Livestock Research for Rural Development 24 (12) 2012 Guide for preparation of papers LRRD Newsletter

Citation of this paper

Effect on growth of goats and enteric methane emissions of supplementing foliage of Melia azedarach with foliage of Mimosa pigra

Bui Phan Thu Hang, Vo Lam and T R Preston*

Faculty of Agriculture and Natural Resources, Angiang University, Vietnam
bpthang@agu.edu.vn
* TOSOLY, AA48 Socorro, Santander, Colombia

Abstract

Sixteen weaned crossbred goats (Bach Thao x local female) with an initial weight between 10 and 12 kg and 3 to 4 months of age were used to evaluate the growth rate and methane emissions when fed a basal diet of Melia azedarach supplemented with Mimosa pigra. The design was completely randomized  (CRD) with 4 treatments: levels of Mimosa pigra of  0, 0.5, 1.0 and 1.5 (as DM % of LW).

Replacing Melia azedarach  with Mimosa pigra foliage in diets of goats reduced enteric methane emissions linearly to the extent of 43% at the 22% level  of substitution, after which methane emissions rose again. Growth rates and feed conversion rates were similar for all levels of substitution of Melia azedarach by Mimosoa pigra and were unrelated to rate of emissions of enteric methane.

Key words: browse, climate change, greenhouse gases


Introduction

Mimosa pigra is an invasive weed that is spread by seeds over many areas in South East Asia, especially on river banks and other wet areas. The rapid spread of this weed has become a complicating factor in land use management for the farmers. Suggested ways to control Mimosa pigra are by harvesting the plant for fire-wood or harvesting the foliage for animals, cutting or grazing it before flowering and seeding (Miller 1988). Recent research has shown that Mimosa has a high nutritive value for goats supporting growth rates of over 100 g/day when grazed in situ (Thu Hong et al 2008) and of over 80 g/day when fed in confinement as the sole feed (Thu Hong and Lam 2011).  It was hypothesized that the presence of condensed tannins in the mimosa leaves conferred rumen "bypass"  properties to the protein, a process known to improve the protein: energy ratio of absorbed nutrients leading to improved animal productivity (Preston and Leng 2009).

Melia azedarach is also found throughout Vietnam, traditionally being used for timber. The fruits are thought to be poisonous to humans and to some other mammals (Batcher 2000). However, we have fed it successfully to growing goats at levels up to 70% of the diet replacing ensiled water hyacinth leaves (Bui Phan Thu Hang et al 2012).

The aim of the present experiment was to ascertain if supplementation of Melia azedarach foliage with Mimosa foliage would lead to growth rates exceeding the 70 g/day previously reported for combinations of Melia azedarach and ensiled water hyacinth (Bui Phan Thu Hang et al 2012).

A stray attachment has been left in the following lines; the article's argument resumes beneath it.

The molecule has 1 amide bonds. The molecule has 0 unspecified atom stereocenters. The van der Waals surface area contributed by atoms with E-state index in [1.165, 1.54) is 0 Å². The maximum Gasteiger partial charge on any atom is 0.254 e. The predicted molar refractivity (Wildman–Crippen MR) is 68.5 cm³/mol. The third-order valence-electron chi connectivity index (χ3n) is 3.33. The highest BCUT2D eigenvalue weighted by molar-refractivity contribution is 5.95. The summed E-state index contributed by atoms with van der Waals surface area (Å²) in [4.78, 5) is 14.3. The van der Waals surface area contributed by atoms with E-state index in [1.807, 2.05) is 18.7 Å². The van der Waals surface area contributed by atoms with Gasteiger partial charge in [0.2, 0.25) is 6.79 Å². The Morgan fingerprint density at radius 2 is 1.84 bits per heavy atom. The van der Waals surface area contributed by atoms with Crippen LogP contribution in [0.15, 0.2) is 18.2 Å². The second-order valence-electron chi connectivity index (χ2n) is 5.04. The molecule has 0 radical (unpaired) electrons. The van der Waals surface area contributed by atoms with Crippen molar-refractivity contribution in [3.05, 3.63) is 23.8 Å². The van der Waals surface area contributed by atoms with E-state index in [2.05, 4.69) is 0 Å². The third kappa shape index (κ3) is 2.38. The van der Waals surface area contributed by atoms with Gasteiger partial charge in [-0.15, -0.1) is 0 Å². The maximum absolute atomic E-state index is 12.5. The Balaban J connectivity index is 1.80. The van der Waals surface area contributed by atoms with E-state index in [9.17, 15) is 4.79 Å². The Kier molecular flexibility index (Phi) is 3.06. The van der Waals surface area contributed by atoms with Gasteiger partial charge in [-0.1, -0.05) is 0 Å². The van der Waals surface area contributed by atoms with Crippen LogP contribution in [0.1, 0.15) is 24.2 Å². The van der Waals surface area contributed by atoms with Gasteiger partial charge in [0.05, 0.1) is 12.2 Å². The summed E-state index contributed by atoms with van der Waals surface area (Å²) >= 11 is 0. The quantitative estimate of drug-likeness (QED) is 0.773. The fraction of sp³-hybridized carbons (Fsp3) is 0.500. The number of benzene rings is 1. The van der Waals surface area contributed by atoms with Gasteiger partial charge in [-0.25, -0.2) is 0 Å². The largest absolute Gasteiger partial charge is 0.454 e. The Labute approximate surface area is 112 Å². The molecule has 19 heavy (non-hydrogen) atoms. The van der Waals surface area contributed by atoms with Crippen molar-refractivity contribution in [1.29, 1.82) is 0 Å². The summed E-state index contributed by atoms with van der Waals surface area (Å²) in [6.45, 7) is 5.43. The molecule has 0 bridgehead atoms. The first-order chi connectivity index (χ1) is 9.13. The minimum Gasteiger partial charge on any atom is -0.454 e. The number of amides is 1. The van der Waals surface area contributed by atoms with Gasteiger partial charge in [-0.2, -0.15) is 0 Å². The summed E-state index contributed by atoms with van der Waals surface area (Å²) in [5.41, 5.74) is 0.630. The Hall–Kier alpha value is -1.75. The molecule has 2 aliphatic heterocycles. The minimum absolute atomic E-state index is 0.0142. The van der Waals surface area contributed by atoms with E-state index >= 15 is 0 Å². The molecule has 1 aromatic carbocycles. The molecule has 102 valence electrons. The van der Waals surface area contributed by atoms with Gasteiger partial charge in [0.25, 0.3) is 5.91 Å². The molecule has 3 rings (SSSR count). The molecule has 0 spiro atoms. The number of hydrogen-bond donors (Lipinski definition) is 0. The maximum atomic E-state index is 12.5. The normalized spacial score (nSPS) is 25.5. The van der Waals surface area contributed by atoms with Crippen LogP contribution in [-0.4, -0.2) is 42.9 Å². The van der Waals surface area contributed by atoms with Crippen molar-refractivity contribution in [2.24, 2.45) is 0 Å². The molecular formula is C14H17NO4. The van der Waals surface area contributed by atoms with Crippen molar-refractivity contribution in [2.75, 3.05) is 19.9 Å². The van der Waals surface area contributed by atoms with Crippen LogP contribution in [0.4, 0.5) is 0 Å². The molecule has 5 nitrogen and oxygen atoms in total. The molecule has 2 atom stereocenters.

Materials and Methods

Location and climate of the area

The experiment was located in a private farm in Tinh Bien district, Long Xuyen city, Angiang province, that had collaborated in the conduct of the previous experiment with Melia azedarach (Bui Phan Thu Hang et al 2012).   

Experimental design

Weaned Bach Thao goats were fed a basal diet of  Melia azedarach as the sole feed or supplemented with  0.5, 1.0 or 1.5% of LW (DM basis) of fresh foliage of Mimosa pigra. The allocation to treatments was according to  a Completely Randomized Design (CRD) with 4 replications.

Feeds, animals and management

Mimosa pigra and Melia azedarach foliages were hung in bunches above the feed trough with 50% of the daily supply offered at 08.00h and the remainder at 17.00h.  Amounts offered were decided weekly based on individual weights of the goats. Fresh water and mineral licks were  supplied ad libitum.

The sixteen weaned Bach Thao crossbred goats were bought from smallholder goat keepers in An Giang province and housed in individual cages. The initial weights were 12 (0.9) kg with an age range of  3 to 4 months.. They were de-wormed with Ivermectin and vaccinated against foot-and-mouth disease. The goats were weighed at the start of the experiment and then weekly, at the same day of the week and before feeding in the morning. The experiment lasted 90 days

On the 85th day during the last week of the experiment, the carbon dioxide and methane in eructed gases were measured. The gases were collected in the morning (08.00)  by placing the goats in a plastic-covered cage and after a period of 5 minutes for equilibration with the air in the box, the concentrations of methane and carbon dioxide were recorded over a 10 minute period,  using a GASMET 4030 meter (Gasmet Technologies Oy, Pulttitie 8A, FI-00880 Helsinki, Finland). The CH4 and CO2 concentrations in background air in the building were recorded at the same time. The methane to carbon dioxide ratios were used to calculate the reduction  of methane according to the formula proposed  by Madsen et al (2010).

Chemical analysis

Samples of feeds offered and feed refusals were analysed for DM, CP and ash according to AOAC (1990).  NDF and  ADF were measured according to Van Soest et al (1991).